A Guide to Returning to Work

A Guide to Returning to Work

Returning to work after a child or a health issue is never easy

There are many reasons why people return to work after spending time away. You may have had a new baby join your family, needed to care for a family member, taken time out to attend to your health, or any number of other reasons.

Returning to the world of employment can be a daunting scenario. Front of mind is considering what can you do to make yourself as attractive as possible to a potential employer? In this guide to returning to work, we will consider the main challenges and how to overcome them. After all, you’re joining a group of nearly 13 million other Australians hoping to make themselves attractive to the right employer. Certainly, getting your qualifications up to speed is important.

The returning to work breakdown

Women returning from maternity leave make up a large portion of those returning to work. Almost 80% of maternity leave mums will return to the same job (up from 71% in 2011), and 43% are waiting until their child is at least seven months old before they go back to work (compared to 35% in 2011).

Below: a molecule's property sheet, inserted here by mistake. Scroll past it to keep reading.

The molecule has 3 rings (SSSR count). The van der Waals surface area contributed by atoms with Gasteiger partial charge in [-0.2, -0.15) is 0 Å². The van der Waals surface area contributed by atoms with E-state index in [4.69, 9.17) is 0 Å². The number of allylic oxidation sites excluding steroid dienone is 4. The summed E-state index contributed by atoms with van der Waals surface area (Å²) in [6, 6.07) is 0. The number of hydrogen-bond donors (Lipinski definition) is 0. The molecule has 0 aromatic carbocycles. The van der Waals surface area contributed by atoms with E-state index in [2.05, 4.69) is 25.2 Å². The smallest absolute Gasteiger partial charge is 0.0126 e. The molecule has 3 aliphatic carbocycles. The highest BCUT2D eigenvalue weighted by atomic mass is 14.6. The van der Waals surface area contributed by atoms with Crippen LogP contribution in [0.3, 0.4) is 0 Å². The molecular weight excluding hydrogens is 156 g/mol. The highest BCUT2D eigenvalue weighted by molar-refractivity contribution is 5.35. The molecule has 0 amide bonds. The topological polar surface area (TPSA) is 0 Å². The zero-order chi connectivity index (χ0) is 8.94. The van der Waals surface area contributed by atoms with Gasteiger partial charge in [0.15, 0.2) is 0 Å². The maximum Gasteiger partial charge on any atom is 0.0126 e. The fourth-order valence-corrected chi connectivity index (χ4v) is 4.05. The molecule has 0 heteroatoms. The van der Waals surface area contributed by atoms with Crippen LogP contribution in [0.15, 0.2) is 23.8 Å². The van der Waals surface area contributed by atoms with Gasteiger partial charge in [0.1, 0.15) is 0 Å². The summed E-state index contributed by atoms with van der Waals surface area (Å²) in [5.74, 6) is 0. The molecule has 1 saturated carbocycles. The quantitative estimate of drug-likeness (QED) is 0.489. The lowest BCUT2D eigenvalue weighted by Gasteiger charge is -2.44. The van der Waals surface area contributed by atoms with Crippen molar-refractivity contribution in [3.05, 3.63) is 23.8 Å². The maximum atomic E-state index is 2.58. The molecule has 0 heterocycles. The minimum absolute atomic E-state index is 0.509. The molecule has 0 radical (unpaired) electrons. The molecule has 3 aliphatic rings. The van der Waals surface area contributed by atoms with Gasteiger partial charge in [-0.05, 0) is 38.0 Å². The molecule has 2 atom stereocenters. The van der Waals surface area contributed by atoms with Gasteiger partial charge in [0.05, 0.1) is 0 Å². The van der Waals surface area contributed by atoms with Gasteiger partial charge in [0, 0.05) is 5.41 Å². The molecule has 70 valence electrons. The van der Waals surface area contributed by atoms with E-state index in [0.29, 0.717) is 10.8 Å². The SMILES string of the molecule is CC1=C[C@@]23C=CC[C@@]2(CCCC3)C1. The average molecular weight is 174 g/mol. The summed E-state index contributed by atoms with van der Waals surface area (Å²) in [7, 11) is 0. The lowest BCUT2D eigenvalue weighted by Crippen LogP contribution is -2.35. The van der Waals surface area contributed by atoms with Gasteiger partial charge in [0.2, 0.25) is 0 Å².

Only 5% of Australian men take primary parental leave, but that’s still a sizeable number of dads who will be looking to rejoin the workforce at some stage.
There’s also a growing number of older workers who are looking for either full or part-time employment. Over 65’s are the fastest growing age group securing employment, increasing by a whopping 11% in the past eighteen months.

Members of the armed forces face a unique challenge of finding work in a private enterprise once they leave the Australian Defence Force.

All these categories of workers have one thing in common: every single one will improve their employability by undertaking further study.

Just the stats